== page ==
Goldman Sachs believes that as much as 30% of existing office stock in the US could be obsolete by the end of the decade. We have already witnessed some tick up in CRE loan defaults, but not yet at an alarming rate. To put that into context, the current CRE default rate in the US is around 2.5% against 11% during the Great Financial Crisis in 2007/8.

Goldman Sachs believes that as much as 30% of existing office stock in the US could be obsolete by the end of the decade.

Going back to all those outstanding loans made by regional banks, most of them will be to private entities, not publicly quoted ones, and certainly not to the large and mega-caps. JP Morgan provides the following data: 90% of debt for companies in the S&P500 Index is fixed and just 10% is floating. A lot of it will be well termed out too. There is limited refinancing risk here. In the mid-cap S&P400 the ratio is 65%/35%, and in the small cap S&P600 it’s 60%/40%.

But outstanding debt is going to be lot more skewed to floating interest rates the further down the market capitalisation scale you go, and especially into the unquoted economy. Bearing that in mind, it’s worth remembering that the size of the leveraged loan market (which is floating rate notes) is $1.6 trillion, which is bigger than the more often referenced high yield market, which is $1.4 tn. JP Morgan reckons that only around 20% of this debt is hedged, and so there is a refinancing time-bomb ticking away in the background.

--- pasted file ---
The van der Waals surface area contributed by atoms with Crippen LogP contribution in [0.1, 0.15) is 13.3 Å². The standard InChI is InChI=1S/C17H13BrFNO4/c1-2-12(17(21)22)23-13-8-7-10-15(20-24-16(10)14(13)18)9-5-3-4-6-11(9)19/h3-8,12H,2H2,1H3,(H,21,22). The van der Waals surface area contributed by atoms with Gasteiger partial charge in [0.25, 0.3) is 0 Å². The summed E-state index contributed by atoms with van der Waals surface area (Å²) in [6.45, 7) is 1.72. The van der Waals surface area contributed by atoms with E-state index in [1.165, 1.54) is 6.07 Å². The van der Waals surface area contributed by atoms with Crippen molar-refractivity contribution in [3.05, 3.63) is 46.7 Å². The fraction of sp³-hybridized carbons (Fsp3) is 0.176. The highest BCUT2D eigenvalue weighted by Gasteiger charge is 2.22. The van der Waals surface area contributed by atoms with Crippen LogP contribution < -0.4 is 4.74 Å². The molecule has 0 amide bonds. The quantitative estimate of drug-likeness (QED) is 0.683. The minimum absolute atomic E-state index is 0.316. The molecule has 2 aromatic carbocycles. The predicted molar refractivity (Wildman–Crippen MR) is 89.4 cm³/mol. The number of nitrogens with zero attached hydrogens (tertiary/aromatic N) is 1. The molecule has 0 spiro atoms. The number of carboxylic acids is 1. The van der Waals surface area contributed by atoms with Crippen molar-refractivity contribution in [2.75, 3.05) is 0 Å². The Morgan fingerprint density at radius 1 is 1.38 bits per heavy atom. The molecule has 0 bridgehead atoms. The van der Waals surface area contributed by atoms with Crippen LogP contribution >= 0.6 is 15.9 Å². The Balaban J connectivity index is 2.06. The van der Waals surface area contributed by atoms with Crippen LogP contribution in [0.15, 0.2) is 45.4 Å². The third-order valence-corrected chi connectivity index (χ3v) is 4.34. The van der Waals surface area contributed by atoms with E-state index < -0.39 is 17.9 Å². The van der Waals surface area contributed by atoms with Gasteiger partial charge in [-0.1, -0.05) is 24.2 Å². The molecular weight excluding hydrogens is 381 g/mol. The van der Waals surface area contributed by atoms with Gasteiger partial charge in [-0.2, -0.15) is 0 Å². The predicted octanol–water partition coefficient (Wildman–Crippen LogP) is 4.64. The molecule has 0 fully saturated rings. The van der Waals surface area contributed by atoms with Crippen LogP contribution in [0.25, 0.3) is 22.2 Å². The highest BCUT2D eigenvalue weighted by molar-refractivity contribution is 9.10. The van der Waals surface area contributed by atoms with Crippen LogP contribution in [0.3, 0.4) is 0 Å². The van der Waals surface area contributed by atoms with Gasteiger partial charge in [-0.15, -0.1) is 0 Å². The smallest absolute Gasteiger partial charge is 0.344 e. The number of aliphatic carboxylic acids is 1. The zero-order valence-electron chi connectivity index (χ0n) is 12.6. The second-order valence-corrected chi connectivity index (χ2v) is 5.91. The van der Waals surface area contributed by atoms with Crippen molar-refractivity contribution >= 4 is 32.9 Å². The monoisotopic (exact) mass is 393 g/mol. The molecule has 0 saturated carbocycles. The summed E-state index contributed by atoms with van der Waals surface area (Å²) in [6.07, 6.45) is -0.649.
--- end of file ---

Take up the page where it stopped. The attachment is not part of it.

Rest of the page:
How might this impact interest rates?

From an interest rate perspective, refinancing is something that generally has not been a great burden for the last forty years. Indeed, an interesting statistic I came across recently was that since 1980, there have, until now, only been five months when the yield on a 10-year Treasury bond was higher than it was ten years previously. That probably needs some further fact-checking, but it does ring true in terms of the huge tailwind investors have enjoyed for equity valuations during the period. It also underlines how much easier it has made it to finance burgeoning government deficits, and it might well be the risk of fiscal rather than corporate constraints that ends up putting the ultimate cap on policy rates and bond yields.

Even so, most of the economics community still expects at least one more round of interest rate increases in the US, even if the futures market is not so inclined. A standard line of argument is that both consumption and capital expenditure remain relatively robust, with excess savings accumulated during the pandemic and fiscal incentives covering both the energy transition and the reshoring of manufacturing supporting activity. With inflation refusing to abate as much as central banks would like, they will keep tightening conditions until the medicine works (or until something else breaks – it looks as though SVB was not big enough a casualty, nor Credit Suisse).